Use this URL to cite or link to this record in EThOS: https://ethos.bl.uk/OrderDetails.do?uin=uk.bl.ethos.271643
Title: Putting love to the test : understanding willingness to sacrifice in relationship dilemmas
Author: Powell, Chantal
ISNI:       0000 0001 3497 6085
Awarding Body: University of Southampton
Current Institution: University of Southampton
Date of Award: 2002
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Abstract:
In what circumstances do individuals sacrifice direct self-interest for the good of their partner or their relationship? The research presented in this thesis used interdependence theory (Kelley & Thibaut, 1978; Thibaut & Kelley, 1959) as a theoretical framework for examining willingness to sacrifice in intimate relationship dilemmas. Two person specific variables, commitment and personal relationship needs, were examined alongside three situation specific variables, the cost of sacrificing, partners' relationship needs, and partners' strategy. The research had a varied methodological base consisting of two laboratory-based studies (outcome matrices represented relationship dilemmas), a scenario based paradigm, and a recall paradigm. The situation specific variables revealed tendencies for individuals to strive to maximise personal outcomes rather than joint outcomes. Individuals were consistently found to sacrifice less in dilemmas involving a high level costs and rewards, exhibited less sacrifice with a selfish partner as opposed to a sacrificial partner, and less sacrifice when paired with a partner who was described as being high in relationship needs. However, the person specific variables demonstrated factors within intimate relationships that may restrict this pursuit of self-interest. In line with previous research (e. g. Van Lange, Agnew, Harinck, & Steemers, 1997) a positive relationship was found between commitment and willingness to sacrifice. However the current research demonstrated that this relationship is only found in dilemmas that involve a high level of costs and rewards (e. g. moving home). When the costs and rewards involved are low (e. g. washing up), individuals classified as low in commitment exhibit similar levels, or sometimes even greater sacrifice, than individuals classified as high in commitment. It was demonstrated that individuals who are highly committed to their relationship hold more dyad-focused motives (e. g. concern for partner's well-being and needs) than less committed individuals. It is proposed that this increased focus on the dyad promotes a greater desire to maximise joint outcomes, resulting in the greater sacrificial behaviour exhibited in the high cost dilemmas. It was demonstrated that less committed individuals are more influenced by self-focused motivations for sacrificial behaviour, such as short-term exchange (i. e. getting something in return for their sacrifice) than high committed individuals. It is argued that these self-focused motives generally only justify sacrifice in dilemmas involving a low level of cost. The main conclusion drawn from this research is that both self-focused and dyad-focused motives underlie sacrifice. However, low committed individuals are more influenced by self-focused motives than high committed individuals, and high committed individuals are more influenced by dyad-focused motives than low committed individuals. This discrepancy results in situational differences (in terms of cost) in which low and high committed individuals are willing to sacrifice.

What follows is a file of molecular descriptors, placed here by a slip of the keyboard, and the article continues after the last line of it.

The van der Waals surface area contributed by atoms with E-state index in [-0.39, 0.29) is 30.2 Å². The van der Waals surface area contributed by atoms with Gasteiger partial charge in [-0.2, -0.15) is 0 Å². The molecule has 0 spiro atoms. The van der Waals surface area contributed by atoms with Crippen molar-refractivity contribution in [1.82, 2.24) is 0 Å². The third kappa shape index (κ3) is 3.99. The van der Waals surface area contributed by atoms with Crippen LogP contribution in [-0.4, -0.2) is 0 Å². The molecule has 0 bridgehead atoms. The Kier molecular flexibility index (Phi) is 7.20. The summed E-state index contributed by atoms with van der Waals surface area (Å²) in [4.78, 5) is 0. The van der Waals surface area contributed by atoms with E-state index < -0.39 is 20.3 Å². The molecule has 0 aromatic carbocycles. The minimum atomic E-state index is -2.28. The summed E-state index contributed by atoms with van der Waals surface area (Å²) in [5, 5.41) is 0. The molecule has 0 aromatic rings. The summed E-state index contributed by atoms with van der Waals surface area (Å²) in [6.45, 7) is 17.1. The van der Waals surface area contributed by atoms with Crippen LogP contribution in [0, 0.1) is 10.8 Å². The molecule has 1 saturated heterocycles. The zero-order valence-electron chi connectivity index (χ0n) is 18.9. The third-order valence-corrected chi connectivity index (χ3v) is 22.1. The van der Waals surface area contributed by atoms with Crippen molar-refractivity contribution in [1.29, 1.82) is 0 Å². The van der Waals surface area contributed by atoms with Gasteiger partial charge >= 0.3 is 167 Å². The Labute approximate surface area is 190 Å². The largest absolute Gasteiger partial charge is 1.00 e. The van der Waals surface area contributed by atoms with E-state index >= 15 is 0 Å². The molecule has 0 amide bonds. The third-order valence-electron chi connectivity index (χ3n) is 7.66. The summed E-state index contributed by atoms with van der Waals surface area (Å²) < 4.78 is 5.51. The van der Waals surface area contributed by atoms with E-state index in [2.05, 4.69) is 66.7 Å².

Supervisor: Not available Sponsor: Not available
Qualification Name: Thesis (Ph.D.) Qualification Level: Doctoral
EThOS ID: uk.bl.ethos.271643  DOI: Not available
Keywords: relationships ; conflict
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